OP/ED: In the Battle of Adjuncts vs. Administration Only Students Lose

Time and time again, the adjuncts have insisted that to provide us with quality education, they need to have their economic proposals met. And although they have every right to unionize, the Mercy Faculty Forward Union cannot claim that they have the students’ interests at heart when their every action proves otherwise. 

Mercy College has made it clear that an increase in the adjuncts’ salary will impact students’ tuition. They have also stated in the past that their mission is to provide “exceptional education” to students while maintaining the lowest tuition for a private college in the region. 

 The adjuncts say one can’t exist without the other. For them to deliver “exceptional education” to students, they need their salaries increased.  

So essentially, they want the same benefits as a full-time faculty professor so they can deliver the same education quality. Mercy is their target, but students are on the receiving end of this ax.

One of the leaders of the Mercy Faculty Forward said in a rally, “we want the donors of Mercy College to be aware that we care about students.” That seems to be their rhetoric in this fight. They care so much about students that they decided to bash Mercy at a scholarship fundraiser at the Ardsley Country Club targeted to help low-income students. Not the smartest of venues. 

By saying no to every proposal and walking away from many negotiations, there is a failure to realistically compromise. Despite their effective activism, they lack the diplomatic skills required to engage in collective bargaining.  

Thus, even though both sides claim we will not be affected by this greedy fight, we will be the main ones to be affected by all these negotiations or, to put it more simply, the lack thereof. Both sides are only good for pointing fingers at each other.   

I use the word greedy very carefully, but it matches the situation. Mercy’s adjuncts were underpaid for far too long, hovering around $2,000 as class over a decade. This opened the door for unionization.  A significant number of Mercy’s staff are hired on a part-time basis, making it highly convenient for the pockets of those at the top. It is also important to highlight the fact that Mercy can’t offer part-time faculty health insurance but will offer them pet insurance. Priorities, right?  

Either way, the dispute will continue, and students will be the ones to lose on May 2 if no agreement is reached and if the adjuncts proceed with their plans to strike. An adjunct strike at this time, near the end of the semester, when students are already dealing with the stress of finals and term grades, will be shameful for both the adjuncts and Mercy administration.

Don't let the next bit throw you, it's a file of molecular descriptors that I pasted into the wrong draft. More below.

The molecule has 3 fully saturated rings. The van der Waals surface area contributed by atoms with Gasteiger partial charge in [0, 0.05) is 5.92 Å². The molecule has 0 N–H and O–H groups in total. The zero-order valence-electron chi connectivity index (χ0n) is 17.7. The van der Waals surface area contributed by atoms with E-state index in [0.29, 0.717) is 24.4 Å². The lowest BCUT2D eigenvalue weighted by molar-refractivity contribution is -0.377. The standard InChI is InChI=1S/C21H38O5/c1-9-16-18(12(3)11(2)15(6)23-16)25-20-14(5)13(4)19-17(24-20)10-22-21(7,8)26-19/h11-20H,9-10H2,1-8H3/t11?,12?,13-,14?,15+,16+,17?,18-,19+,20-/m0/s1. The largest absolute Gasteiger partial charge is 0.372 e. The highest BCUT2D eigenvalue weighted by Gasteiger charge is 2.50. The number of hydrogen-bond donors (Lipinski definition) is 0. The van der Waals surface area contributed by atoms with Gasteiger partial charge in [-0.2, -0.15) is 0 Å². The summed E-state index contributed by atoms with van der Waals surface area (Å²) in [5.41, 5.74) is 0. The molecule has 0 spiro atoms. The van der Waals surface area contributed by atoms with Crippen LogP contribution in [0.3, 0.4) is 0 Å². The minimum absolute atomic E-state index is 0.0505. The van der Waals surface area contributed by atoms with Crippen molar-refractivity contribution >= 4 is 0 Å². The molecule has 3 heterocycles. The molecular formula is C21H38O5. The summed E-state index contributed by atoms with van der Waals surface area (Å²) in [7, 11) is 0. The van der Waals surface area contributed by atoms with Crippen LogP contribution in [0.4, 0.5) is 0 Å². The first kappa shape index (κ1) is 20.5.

If both sides cared about the students as much as they claim they do, they would try to find every solution possible to prevent this from happening.  

Mercy stated they will act quickly in the event of a strike, they further ensured that they are going to keep students on track and informed. 

Ask most students if they are confident in that statement. We can barely stay on track and receive information from our Pact mentorship. How can we expect any difference in this situation? 

Millions of funds are invested in pact mentorship yearly, but the turnover is so high, many of our issues and concerns are never properly addressed.

I keep emphasizing that Mercy’s administration insists that their focus is on students and making sure they continue to receive the most affordable private tuition in the state, but if you look at the conversations between Mercy’s financial aid department and students, you will see just how difficult that process can be. They will force a loan on us, before they offer us any other financial resources.

Both sides are incohesive, and yes, students want low private tuition, but we also want quality teaching and quality communication among the staff. Most importantly, seniors deserve a final semester with a smooth experience after two years disrupted by COVID-19. Students don’t want to be left scrambling for answers as we approach the end of a semester. 

It is within the adjunct’s rights to receive a fair wage and to expect fair treatment, just as it is Mercy’s right to hire multiple law firms to engage in the negotiations. What is wrong is the hypocrisy from both sides to keep using students as a shield for their argument.